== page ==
The American Sycamore
The next time you check your 401k give a nod to the American sycamore. It was under the shade of one, also known as a buttonwood tree, that financiers gathered in New York City in 1792 to sign the Buttonwood Agreement, creating the New York Stock Exchange.
Age and Native Range
Botanists have found traces of sycamores as far back as 100 million years with evidence of heavy forestation northern North America and Greenland in the Cretaceous period, making it one of the oldest broadleaf trees. It spread into central Europe but had disappeared as a native tree by the time it was reintroduced during the 17th century.
The American sycamore is native across the southeastern third of the US from the Great Lakes to the Gulf Coast and from the Atlantic seaboard west to the eastern Great Plains. It is hardy in USDA zones 4-7. While not native to Colorado it has established itself along streams and rivers in the southeastern and western parts of the state.
The American sycamore is a large, fast-growing deciduous tree that can reach heights of over 100 feet with massive trunks over six feet in diameter. Young trees begin with a single trunk but as the tree grows the trunk can split into several secondary trunks.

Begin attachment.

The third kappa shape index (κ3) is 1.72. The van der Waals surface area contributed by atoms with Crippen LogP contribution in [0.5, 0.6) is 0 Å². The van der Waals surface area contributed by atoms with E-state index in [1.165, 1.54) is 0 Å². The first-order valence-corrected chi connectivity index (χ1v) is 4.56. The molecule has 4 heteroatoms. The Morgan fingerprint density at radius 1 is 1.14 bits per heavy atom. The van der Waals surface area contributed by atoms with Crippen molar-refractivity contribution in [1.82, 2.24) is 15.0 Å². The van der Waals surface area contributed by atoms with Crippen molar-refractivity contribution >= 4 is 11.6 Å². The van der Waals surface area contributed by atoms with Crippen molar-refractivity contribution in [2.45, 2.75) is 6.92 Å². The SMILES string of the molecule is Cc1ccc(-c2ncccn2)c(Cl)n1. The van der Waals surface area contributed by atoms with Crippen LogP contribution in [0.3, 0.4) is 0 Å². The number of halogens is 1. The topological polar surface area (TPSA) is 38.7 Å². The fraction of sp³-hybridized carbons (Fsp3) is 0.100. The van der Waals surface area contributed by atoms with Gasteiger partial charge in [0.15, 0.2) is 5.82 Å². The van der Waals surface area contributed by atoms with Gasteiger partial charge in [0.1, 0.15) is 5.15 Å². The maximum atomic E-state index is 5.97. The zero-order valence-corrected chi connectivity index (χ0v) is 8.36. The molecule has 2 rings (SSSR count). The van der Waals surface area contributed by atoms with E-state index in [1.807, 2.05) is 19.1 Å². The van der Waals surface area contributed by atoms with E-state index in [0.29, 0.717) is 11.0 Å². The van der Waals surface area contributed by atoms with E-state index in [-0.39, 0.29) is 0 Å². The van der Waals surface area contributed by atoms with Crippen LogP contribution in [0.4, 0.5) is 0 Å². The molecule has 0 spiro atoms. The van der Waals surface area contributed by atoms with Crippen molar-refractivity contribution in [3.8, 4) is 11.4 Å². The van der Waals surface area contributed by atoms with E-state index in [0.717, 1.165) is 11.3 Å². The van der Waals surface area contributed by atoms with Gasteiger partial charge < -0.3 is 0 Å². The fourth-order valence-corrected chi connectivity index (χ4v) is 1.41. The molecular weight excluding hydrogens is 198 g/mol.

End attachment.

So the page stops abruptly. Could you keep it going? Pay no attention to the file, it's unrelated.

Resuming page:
The bark of American sycamores is brown on younger branches. Because it’s inelastic, it doesn’t expand as the tree grows causing large sections to peel off giving the trunk an attractive mottled appearance as the creamy under bark is exposed.
It has large, flat leaves up to 8 inches wide that resemble those of maples but grow alternately along its branches whereas maples grow in opposite pairs. The deeply lobed leaves are bright green on top and paler green below.
The American sycamore produces single round seed balls on individual 6-inch stalks.
American sycamores are preyed upon by the sycamore leaf beetle and Plane anthracnose disease, a fungal infection. While neither is a serious threat to the tree, they can result in partial defoliation, diminishing the tree’s attractiveness.
Varieties and Cultivars of Sycamores
Sycamores come in eleven varieties with the American (Platanus occidentalis) and Asian (P. orientalis) most widespread. A hybrid of the two, generally called the London planetree, is widely planted around the world, especially in urban areas, due to its ability to stand the rigors of city life.
The American Sycamore as a Landscape Tree
Because of its size, the American sycamore should be planted in large open areas. If used as a street tree, the planting area needs to be at least six feet wide to allow for the tree’s wide trunk.
The exfoliated trunk, while attractive, can leave large pieces of fallen bark. Along with dropped seed balls and twigs, this can make the sycamore a messy tree.
While it generally does well in urban landscapes, many people prefer the London planetree because of its adaptability and resistance to anthracnose fungus.
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